Partners are key to the ASb, as it relies on other organisations and individual champions to advocate for local language storybooks in countries across the continent. Partnerships with people and organisations in communities are also crucial to ensuring that the published storybooks are appropriate for children in those communities. ASb has also collaborate with organisations doing similar work, including sharing stories, such as Pratham Books' Storyweaver, Book Dash, Room to Read, Molteno Foundation, Nelson Mandela Institute, Nal’ibali, Little Zebra Books, and READ Educational Trust.[17] The independent Global African Storybook Project was created in 2015 with the goal of translating the open-license ASb materials into non-African languages so that African stories can be accessible to children beyond the African continent. Storybooks Canada provides 40 stories from the African Storybook in the major immigrant and refugee languages of Canada with text and audio.

Stories of UseEdit

In additional to an ever-increasing multilingual collection of storybooks, the website also offers educator support material, and 'stories of use' of the books by ASb partners and supporters. The stories of use provide examples of how the storybooks and publishing tools have been used in a wide variety of settings across Africa.

ReferencesEdit

  1. ^ a b c Welch, Tessa, Tembe, Juliet, Wepukhulu, Dorcas, Baker, Judith, and Norton, B. "The African Storybook Project: An interim report Archived 2016-04-24 at the Wayback Machine". In: H. McIlwraith (Ed.), The Cape Town Language and Development Conference: Looking beyond 2015. British Council, 2014, pp. 92–95.
  2. ^ "How African Storybook works to improve early reading in the languages of Africa". Parent. Retrieved 2021-02-27.
  3. ^ UNESCO. "Education for All global monitoring report 2013/4: Teaching and Learning: Achieving quality for all". 2014.
  4. ^ UNESCO Institute for Lifelong Learning. "Why and how Africa should invest in African languages and multilingual education: An evidence- and practice-based policy advocacy brief". 2010.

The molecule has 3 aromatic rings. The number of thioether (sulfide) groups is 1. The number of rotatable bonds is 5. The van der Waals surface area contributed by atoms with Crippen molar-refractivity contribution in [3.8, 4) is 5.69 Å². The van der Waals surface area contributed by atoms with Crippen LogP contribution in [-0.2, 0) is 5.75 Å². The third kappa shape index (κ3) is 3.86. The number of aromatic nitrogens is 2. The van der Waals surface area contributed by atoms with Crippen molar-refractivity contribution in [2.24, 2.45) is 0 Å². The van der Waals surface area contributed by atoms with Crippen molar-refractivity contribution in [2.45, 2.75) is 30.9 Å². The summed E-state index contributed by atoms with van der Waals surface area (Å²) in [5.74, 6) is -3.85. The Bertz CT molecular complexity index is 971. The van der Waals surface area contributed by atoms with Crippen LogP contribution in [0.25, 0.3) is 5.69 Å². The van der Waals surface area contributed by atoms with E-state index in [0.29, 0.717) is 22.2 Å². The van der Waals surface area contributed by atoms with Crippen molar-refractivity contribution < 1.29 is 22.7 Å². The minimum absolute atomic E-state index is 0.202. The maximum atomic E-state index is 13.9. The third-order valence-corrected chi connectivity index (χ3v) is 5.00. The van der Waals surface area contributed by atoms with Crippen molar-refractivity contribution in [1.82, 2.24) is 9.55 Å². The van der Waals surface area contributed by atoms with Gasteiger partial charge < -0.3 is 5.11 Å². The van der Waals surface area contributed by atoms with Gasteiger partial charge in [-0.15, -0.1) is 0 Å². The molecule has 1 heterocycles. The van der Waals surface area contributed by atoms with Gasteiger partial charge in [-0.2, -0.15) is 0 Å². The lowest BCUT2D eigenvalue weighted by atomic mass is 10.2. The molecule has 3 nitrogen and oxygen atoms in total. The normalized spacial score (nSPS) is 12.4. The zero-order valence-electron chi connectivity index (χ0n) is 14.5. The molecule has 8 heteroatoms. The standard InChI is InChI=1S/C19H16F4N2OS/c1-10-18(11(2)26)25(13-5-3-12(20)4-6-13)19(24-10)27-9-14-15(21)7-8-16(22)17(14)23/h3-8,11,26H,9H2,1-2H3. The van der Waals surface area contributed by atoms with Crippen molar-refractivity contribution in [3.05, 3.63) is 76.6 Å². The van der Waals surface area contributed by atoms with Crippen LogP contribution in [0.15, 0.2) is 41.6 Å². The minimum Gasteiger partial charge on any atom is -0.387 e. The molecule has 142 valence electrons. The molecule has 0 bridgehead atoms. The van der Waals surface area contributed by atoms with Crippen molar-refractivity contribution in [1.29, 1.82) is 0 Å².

5. ^ "Tribute to Tessa Welch". Archived from the original on 2020-09-24.
  6. ^ a b African Storybook .
  7. ^ Saide Newsletter. "Taking Forward Fruitful Partnerships from the ASP Website Launch in June 2014[permanent dead link]".
  8. ^ Saide Newsletter. "African Storybook Project (ASP) Summit at the University of British Columbia, 26 June 2014 Archived 30 August 2016 at the Wayback Machine".
  9. ^ UBC Faculty of Education. "The African Storybook Summit at the University of British Columbia". September 2015.
  10. ^ Norton, Bonny and Welch, Tessa. "Digital stories could hold the key to multilingual literacy for African children". May 2015.
  11. ^ Saide Newsletter. "Organising Access to Digital Stories in the African Storybook Initiative's Kenyan, Ugandan, South Africa and Lesotho Pilot Sites".
  12. ^ Saide Newsletter. "Kenya - the Pilot Sites".
  13. ^ Saide Newsletter. "Uganda - the Pilot Sites".
  14. ^ "Rural Nigeria". Archived from the original on 2020-04-05.
  15. ^ "Kenyan school".{{cite web}}: CS1 maint: url-status (link)
  16. ^ "Ethiopia".{{cite web}}: CS1 maint: url-status (link)
  17. ^ Saide. "African Storybook Project Archived 2014-08-10 at the Wayback Machine".

External linksEdit